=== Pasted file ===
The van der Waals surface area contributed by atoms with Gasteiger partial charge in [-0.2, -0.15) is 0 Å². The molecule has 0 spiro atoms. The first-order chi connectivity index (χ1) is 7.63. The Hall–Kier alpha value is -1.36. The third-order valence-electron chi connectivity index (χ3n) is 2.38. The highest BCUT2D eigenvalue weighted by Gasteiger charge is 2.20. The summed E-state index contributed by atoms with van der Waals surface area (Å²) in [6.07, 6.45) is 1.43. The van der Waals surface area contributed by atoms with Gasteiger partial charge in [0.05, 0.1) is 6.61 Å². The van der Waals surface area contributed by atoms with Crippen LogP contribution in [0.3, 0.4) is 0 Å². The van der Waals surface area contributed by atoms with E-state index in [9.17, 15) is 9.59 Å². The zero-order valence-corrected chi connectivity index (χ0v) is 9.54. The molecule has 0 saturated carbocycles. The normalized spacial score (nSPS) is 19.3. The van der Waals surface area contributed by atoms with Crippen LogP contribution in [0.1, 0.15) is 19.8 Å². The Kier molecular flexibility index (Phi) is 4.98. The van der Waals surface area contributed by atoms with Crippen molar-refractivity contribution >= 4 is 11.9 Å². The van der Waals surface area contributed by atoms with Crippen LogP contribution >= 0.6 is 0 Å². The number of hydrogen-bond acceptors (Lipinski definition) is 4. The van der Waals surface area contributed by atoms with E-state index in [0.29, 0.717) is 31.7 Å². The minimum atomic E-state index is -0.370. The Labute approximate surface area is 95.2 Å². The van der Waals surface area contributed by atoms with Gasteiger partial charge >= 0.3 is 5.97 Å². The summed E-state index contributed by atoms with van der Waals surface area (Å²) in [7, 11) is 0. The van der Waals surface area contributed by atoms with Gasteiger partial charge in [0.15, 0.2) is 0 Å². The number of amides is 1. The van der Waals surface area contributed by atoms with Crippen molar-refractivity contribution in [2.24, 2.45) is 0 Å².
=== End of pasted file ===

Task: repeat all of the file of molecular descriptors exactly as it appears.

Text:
The van der Waals surface area contributed by atoms with Gasteiger partial charge in [-0.2, -0.15) is 0 Å². The molecule has 0 spiro atoms. The first-order chi connectivity index (χ1) is 7.63. The Hall–Kier alpha value is -1.36. The third-order valence-electron chi connectivity index (χ3n) is 2.38. The highest BCUT2D eigenvalue weighted by Gasteiger charge is 2.20. The summed E-state index contributed by atoms with van der Waals surface area (Å²) in [6.07, 6.45) is 1.43. The van der Waals surface area contributed by atoms with Gasteiger partial charge in [0.05, 0.1) is 6.61 Å². The van der Waals surface area contributed by atoms with Crippen LogP contribution in [0.3, 0.4) is 0 Å². The van der Waals surface area contributed by atoms with E-state index in [9.17, 15) is 9.59 Å². The zero-order valence-corrected chi connectivity index (χ0v) is 9.54. The molecule has 0 saturated carbocycles. The normalized spacial score (nSPS) is 19.3. The van der Waals surface area contributed by atoms with Crippen LogP contribution in [0.1, 0.15) is 19.8 Å². The Kier molecular flexibility index (Phi) is 4.98. The van der Waals surface area contributed by atoms with Crippen molar-refractivity contribution >= 4 is 11.9 Å². The van der Waals surface area contributed by atoms with Crippen LogP contribution >= 0.6 is 0 Å². The number of hydrogen-bond acceptors (Lipinski definition) is 4. The van der Waals surface area contributed by atoms with E-state index in [0.29, 0.717) is 31.7 Å². The minimum atomic E-state index is -0.370. The Labute approximate surface area is 95.2 Å². The van der Waals surface area contributed by atoms with Gasteiger partial charge >= 0.3 is 5.97 Å². The summed E-state index contributed by atoms with van der Waals surface area (Å²) in [7, 11) is 0. The van der Waals surface area contributed by atoms with Gasteiger partial charge in [0.15, 0.2) is 0 Å². The number of amides is 1. The van der Waals surface area contributed by atoms with Crippen molar-refractivity contribution in [2.24, 2.45) is 0 Å².